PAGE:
by Ambra Visentin

Ankara has adopted a complete and brutal reversal of its generous reception policy. In the report by the NGO Human Right Watch, published on 24 October, some 40 testimonies of deportees and relatives allowed its author, Nadia Hardman, to shed light on some of the deportations taking place, in flagrant violation of international law. According to the report, the number of Syrian refugees “arbitrarily arrested, detained and deported to Syria by the Turkish authorities” amounted to “several hundred (…) including unaccompanied minors” between February and July. Turkish officials arrested Syrian refugees while they were in their homes, workplaces or on the street. They then detained them in poor conditions, beat and abused them, and forced them to sign ‘voluntary repatriation’ documents. Then, the report continues, they were forcibly taken to border crossings in northern Syria and forced, at gunpoint, to cross the border.

The report is based on the testimony of 37 refugees deported to northern Syria. All claim to have been deported with dozens, if not hundreds, of other refugees. All were forced to sign forms either at ‘departure’ centres or directly at the Turkish-Syrian border. “Although Turkey has provided temporary protection to more than three and a half million Syrian refugees, it now appears to be trying to turn northern Syria into a refugee dump,” Hardman says.

After 11 years of coexistence, the weariness of the Turkish population has gradually deepened and is being shown more and more openly. The first months of the war in Syria, in 2011, had been marked by a welcoming policy of the ruling Islamo-conservative Justice and Development Party (AKP), the stalemate in the conflict has gradually dimmed the prospects of Syrian refugees returning home. There are officially 211,000 Syrians who have obtained Turkish citizenship in recent years. 3.6 million Syrian refugees enjoy temporary protection status in Turkey. They are registered in their city of residence and can only travel with an ad hoc travel authorisation.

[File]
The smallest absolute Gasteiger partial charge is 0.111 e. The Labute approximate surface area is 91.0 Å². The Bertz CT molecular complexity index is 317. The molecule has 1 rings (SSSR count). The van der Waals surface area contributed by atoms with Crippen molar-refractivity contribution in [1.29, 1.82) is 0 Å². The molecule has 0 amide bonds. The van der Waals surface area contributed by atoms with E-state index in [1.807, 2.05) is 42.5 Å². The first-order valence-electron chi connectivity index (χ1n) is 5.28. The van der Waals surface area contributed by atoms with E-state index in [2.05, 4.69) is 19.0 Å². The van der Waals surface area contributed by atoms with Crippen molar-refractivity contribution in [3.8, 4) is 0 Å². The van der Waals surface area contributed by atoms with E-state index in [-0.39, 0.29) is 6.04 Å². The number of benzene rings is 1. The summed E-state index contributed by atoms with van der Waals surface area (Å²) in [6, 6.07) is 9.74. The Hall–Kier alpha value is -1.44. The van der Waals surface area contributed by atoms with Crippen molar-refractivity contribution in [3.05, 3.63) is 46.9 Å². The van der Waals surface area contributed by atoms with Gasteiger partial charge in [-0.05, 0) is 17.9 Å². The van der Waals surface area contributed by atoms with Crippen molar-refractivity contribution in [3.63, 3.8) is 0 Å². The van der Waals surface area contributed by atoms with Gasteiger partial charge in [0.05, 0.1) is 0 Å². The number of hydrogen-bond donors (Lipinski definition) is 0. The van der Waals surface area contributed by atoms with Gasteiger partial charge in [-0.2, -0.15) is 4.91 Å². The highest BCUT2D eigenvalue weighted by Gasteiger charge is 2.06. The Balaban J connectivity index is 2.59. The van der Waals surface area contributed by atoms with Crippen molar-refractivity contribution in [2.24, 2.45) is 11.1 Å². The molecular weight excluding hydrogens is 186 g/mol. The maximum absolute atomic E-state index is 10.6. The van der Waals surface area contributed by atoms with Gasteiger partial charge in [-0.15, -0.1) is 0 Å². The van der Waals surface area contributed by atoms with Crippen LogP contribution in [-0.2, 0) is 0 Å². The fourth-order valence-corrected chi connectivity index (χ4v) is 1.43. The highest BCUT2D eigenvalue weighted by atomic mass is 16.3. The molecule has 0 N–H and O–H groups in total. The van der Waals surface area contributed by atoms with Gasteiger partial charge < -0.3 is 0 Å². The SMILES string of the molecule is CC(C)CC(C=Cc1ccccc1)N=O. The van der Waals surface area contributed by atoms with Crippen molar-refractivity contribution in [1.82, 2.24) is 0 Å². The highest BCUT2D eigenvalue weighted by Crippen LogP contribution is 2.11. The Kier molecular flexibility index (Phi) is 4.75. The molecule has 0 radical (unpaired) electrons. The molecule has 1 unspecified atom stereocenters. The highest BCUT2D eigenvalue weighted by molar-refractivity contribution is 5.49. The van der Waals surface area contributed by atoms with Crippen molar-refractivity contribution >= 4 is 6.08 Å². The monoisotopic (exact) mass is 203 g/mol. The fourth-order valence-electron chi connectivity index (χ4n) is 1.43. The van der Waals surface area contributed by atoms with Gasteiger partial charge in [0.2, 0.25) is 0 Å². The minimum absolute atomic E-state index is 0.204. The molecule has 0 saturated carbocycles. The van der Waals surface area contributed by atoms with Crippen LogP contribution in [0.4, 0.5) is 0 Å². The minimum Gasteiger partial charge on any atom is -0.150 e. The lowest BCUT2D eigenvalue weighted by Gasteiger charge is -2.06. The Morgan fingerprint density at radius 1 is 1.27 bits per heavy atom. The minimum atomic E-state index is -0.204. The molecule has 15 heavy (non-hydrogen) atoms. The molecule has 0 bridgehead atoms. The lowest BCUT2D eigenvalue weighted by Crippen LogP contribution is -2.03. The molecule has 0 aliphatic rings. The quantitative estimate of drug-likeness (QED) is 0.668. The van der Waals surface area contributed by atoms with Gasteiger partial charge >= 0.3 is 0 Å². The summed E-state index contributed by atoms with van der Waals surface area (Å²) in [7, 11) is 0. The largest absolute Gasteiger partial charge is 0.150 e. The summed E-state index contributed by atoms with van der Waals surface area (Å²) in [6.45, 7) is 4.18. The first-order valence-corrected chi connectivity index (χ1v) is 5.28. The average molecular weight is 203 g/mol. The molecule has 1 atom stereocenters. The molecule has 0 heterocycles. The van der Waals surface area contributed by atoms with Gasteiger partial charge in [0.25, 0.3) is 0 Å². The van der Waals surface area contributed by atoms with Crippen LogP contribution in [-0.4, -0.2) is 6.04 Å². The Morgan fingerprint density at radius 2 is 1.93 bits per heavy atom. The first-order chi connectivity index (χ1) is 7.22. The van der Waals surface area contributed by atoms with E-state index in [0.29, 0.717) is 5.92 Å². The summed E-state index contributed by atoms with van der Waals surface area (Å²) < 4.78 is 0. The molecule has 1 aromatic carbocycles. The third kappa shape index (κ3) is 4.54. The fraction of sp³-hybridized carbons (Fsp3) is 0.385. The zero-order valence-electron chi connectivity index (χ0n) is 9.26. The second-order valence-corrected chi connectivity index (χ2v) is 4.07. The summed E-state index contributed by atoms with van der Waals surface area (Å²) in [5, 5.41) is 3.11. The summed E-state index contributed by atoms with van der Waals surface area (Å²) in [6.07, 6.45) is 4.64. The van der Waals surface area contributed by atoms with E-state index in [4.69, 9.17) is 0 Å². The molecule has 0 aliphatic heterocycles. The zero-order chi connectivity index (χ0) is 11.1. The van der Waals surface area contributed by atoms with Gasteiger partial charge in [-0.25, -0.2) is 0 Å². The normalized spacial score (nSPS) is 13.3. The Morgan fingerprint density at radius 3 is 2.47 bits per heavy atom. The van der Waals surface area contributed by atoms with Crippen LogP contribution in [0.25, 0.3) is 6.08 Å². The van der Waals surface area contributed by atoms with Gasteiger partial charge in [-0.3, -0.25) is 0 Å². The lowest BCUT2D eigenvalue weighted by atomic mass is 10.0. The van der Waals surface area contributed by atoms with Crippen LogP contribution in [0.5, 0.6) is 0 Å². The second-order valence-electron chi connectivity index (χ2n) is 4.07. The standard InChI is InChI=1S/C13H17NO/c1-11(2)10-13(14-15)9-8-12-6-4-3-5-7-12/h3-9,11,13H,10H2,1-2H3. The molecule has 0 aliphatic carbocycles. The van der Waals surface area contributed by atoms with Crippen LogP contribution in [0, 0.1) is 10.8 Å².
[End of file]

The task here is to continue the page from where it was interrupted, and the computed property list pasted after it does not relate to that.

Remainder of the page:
In March 2016, the EU and Turkey had reached an agreement whereby Ankara effectively committed itself to halting the flow of Syrian migrants to EU countries in exchange for, among other benefits, EUR 6 million received from the EU formally to be used to ‘improve the humanitarian conditions’ of migrants arriving in Turkey.

However, the 2019 local elections has radically changed the government’s migration policy, says Didem Danis, a sociologist specialising in migration issues and professor at Galatasaray University.  In fact, the election result marked the loss of Istanbul by the Recep Tayyip Erdogan party, which experienced it as a serious humiliation.

Recent signals from Turkey and other governments, says HRW, indicate a tendency to normalise relations with the Syrian government, embodied by disputed President Bashar al Assad. Last May, Turkish President Recep Tayyip Erdogan announced his intention to deport one million refugees to northern Syria, to areas not controlled by the government but under Ankara’s direct influence or control. These, says HRW, are areas still affected by the armed conflict and dangerous for the return of refugees. The repatriation project is intertwined with the Turkish strategy of settlement in the region in question. The completion of the establishment of the thirty-kilometre buffer zone along the border justifies the inclination to carry out a new military intervention against the Kurdish fighters of the People’s Protection Units, as the Turkish president had later emphasised. Kemal Kiliçdaroglu, leader of the main opposition party, promised repatriation to his ‘Syrian brothers’ in the event of victory in the June 2023 elections.

Photo: Giorgo Siatras on Flickr